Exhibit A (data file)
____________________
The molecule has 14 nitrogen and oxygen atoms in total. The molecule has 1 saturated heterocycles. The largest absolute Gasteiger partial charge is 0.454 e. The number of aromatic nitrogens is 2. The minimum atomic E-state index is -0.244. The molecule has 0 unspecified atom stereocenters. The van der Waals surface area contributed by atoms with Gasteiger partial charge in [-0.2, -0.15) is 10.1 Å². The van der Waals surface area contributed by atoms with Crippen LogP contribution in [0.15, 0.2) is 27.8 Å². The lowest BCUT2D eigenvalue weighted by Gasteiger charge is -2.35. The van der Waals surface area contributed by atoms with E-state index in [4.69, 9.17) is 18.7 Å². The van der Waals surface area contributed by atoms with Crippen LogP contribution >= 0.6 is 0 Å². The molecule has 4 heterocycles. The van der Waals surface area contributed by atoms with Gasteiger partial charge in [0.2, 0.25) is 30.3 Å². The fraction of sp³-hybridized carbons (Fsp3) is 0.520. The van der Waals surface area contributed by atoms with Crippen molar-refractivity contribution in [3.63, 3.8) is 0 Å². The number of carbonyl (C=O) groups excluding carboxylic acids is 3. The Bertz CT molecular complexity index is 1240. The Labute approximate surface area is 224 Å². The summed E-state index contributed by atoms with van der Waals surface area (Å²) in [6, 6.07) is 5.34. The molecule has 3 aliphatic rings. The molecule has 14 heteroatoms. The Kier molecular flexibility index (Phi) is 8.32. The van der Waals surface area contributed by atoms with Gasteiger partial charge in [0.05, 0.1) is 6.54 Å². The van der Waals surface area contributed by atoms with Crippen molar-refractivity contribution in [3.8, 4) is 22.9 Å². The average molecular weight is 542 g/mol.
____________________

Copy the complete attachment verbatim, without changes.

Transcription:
The molecule has 14 nitrogen and oxygen atoms in total. The molecule has 1 saturated heterocycles. The largest absolute Gasteiger partial charge is 0.454 e. The number of aromatic nitrogens is 2. The minimum atomic E-state index is -0.244. The molecule has 0 unspecified atom stereocenters. The van der Waals surface area contributed by atoms with Gasteiger partial charge in [-0.2, -0.15) is 10.1 Å². The van der Waals surface area contributed by atoms with Crippen LogP contribution in [0.15, 0.2) is 27.8 Å². The lowest BCUT2D eigenvalue weighted by Gasteiger charge is -2.35. The van der Waals surface area contributed by atoms with E-state index in [4.69, 9.17) is 18.7 Å². The van der Waals surface area contributed by atoms with Crippen LogP contribution >= 0.6 is 0 Å². The molecule has 4 heterocycles. The van der Waals surface area contributed by atoms with Gasteiger partial charge in [0.2, 0.25) is 30.3 Å². The fraction of sp³-hybridized carbons (Fsp3) is 0.520. The van der Waals surface area contributed by atoms with Crippen molar-refractivity contribution in [3.63, 3.8) is 0 Å². The number of carbonyl (C=O) groups excluding carboxylic acids is 3. The Bertz CT molecular complexity index is 1240. The Labute approximate surface area is 224 Å². The summed E-state index contributed by atoms with van der Waals surface area (Å²) in [6, 6.07) is 5.34. The molecule has 3 aliphatic rings. The molecule has 14 heteroatoms. The Kier molecular flexibility index (Phi) is 8.32. The van der Waals surface area contributed by atoms with Gasteiger partial charge in [0.05, 0.1) is 6.54 Å². The van der Waals surface area contributed by atoms with Crippen molar-refractivity contribution in [3.8, 4) is 22.9 Å². The average molecular weight is 542 g/mol.